This bread is incredibly easy and delicious. It has a cakey texture that makes it great with tea or coffee. No toasting, butter, or jam needed. Resist the temptation to slice it when it's still warm. It will crumble under your hands, so let it cool completely.
The recipe has gone unchanged for decades. My grandmother Peggy brought it to the USA when she emigrated from Ireland, adapting the recipe from the brown flour used at home to the white flour used here. Baked plain without raisins, it was a household staple year-round. Probably because raisins were costly during Peggy’s childhood in Ireland, she said they were reserved for "special occasions" (the code words for funerals). But in America, she made this with raisins for her grandchildren, bless her, every week.
Soda bread may have raisins or caraway seed but traditionally not both together. The preference for raisins over caraway was just a regional preference or family tradition.
The best tips I can offer are to use fresh ingredients, especially the baking powder and baking soda, look for juicy raisins without preservatives where possible, and bake in a 10- or 11-inch round, ceramic, or glass baking dish. A round, straight-sided dish is best (not a pie dish with slanted sides). You could substitute a metal cake pan, but not a very dark metal non-stick pan, because the top will likely burn before the interior of the loaf is cooked. —Pegeen
Test Kitchen Notes
Once cooked, the soda bread needs patience; it needs to cool not only in the pan but out because if you cut the bread too soon, it will crumble. Your patience, however, will be rewarded when you cut your first slice and it remains intact just waiting for you to cover it in a little (Irish) butter or a fresh fruit jam and, don't forget the cup of tea.
If you can't eat the loaf right away, wrap it carefully in foil or pop it into an airtight container as it tends to dry out quickly. The bread also freezes if well-wrapped and kept in the freezer for no longer than a month or two. Let the loaf defrost slowly before warming slightly in a medium-hot oven for 10 minutes to refresh it. —The Editors
- Prep time 30 minutes
- Cook time 45 minutes
- makes one 10 or 11-inch round loaf (or two smallish 8-inch round loaves)
buttermilk, cold (you may need a little less or more)
large eggs, cold (yes, cold)
all purpose, unbleached white flour, plus another 1/4 cup for dusting. Any all purpose, unbleached flour is fine but King Arthur's all purpose unbleached flour (not cake flour) seems to work well.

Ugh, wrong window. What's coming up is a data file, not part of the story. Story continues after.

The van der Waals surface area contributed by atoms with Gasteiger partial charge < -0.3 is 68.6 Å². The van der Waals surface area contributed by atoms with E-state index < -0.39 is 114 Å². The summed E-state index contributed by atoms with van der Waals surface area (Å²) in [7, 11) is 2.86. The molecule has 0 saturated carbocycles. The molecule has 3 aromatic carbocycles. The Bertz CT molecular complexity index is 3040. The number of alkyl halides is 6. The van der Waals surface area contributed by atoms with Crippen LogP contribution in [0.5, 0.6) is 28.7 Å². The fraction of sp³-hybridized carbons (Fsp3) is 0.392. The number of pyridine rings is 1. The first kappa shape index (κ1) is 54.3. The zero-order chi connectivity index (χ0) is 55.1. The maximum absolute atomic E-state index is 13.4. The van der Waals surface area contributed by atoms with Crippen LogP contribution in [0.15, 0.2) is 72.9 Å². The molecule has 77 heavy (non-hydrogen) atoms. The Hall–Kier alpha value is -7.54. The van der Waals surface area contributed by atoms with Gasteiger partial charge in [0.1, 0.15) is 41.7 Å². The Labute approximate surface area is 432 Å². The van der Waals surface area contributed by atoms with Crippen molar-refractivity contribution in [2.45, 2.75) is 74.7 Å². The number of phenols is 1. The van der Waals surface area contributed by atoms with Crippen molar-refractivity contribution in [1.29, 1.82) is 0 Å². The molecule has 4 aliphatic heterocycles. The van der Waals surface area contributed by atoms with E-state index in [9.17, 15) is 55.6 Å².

iodized salt (table salt)
(3/4 stick) very cold unsalted butter, cut into small pieces, plus a few teaspoons for greasing baking dish
1 1/2 cups
dark seedless raisins (can substitute seedless golden raisins or dried cranberries)
- Preheat oven to 375° F and position rack in center of oven. Generously grease the baking dish with a few teaspoons of butter. Dust the baking dish with flour by scattering a small handful of flour inside the dish, then shake it around so that the bottom and sides are coated. Turn the dish over and tap out any excess flour.
- Pour the buttermilk into a medium bowl or measuring cup. Break eggs into buttermilk and whisk with a fork to just combine. Add baking soda and whisk to just combine. Set aside.
- In a large bowl, whisk together the flour, baking powder, sugar, and salt. Scatter 6 tablespoons of cold chopped butter over the flour mixture. Cut the butter into the flour using a pastry cutter or, if you don’t have one, use two table knives in a criss-cross motion from edge-to-edge of the bowl to cut in the butter. The butter should be visible in small bits throughout the flour, not completely absorbed.
- Gently stir in the raisins. Make a well in the center of the flour mixture. Pour 1 cup of the buttermilk mixture into the well. Stir gently with a wooden spoon (do not use your hands) until flour is moistened. Use a spatula to gently fold any dry flour from the sides and bottom into the wetter dough. (Fold gently, don’t whip the dough or over-stir.) Add more of the buttermilk mixture as needed, in small amounts, to create a dough that is neither too wet nor too dry. You may need more or less than 1 1/2 cups buttermilk. If you need more liquid, plain buttermilk is fine. The dough should look lumpy and be more wet than dry.
- Dust a little flour on your hands, then shape the dough quickly and roughly into a ball, without over-handling it. Transfer the dough ball to the greased and floured baking dish. Use the back of the wooden spoon to spread the dough in as few strokes as possible to edges of dish.
- Use the handle end of the wooden spoon or your index finger to make a shallow cross (1/4 inch deep) on top of the dough, top to bottom and side to side. This is to encourage the bread to rise in quarters for easier slicing. Very lightly scatter a tiny bit of flour over the top of the dough.
- Place the baking dish in oven and bake about 45 minutes, but check after 40 minutes—bread should be golden-brown and look set. Test by inserting a knife in the center of the bread. If there is wet dough on the knife, bake for up to 10-15 minutes more to an internal temperature of 190° F. Do not over-bake.
- Remove from the oven and let bread cool in baking dish about 10 minutes. Remove from baking dish and let cool completely on a wire rack before slicing. The loaf keeps very well for a few days, wrapped tightly in foil or plastic wrap.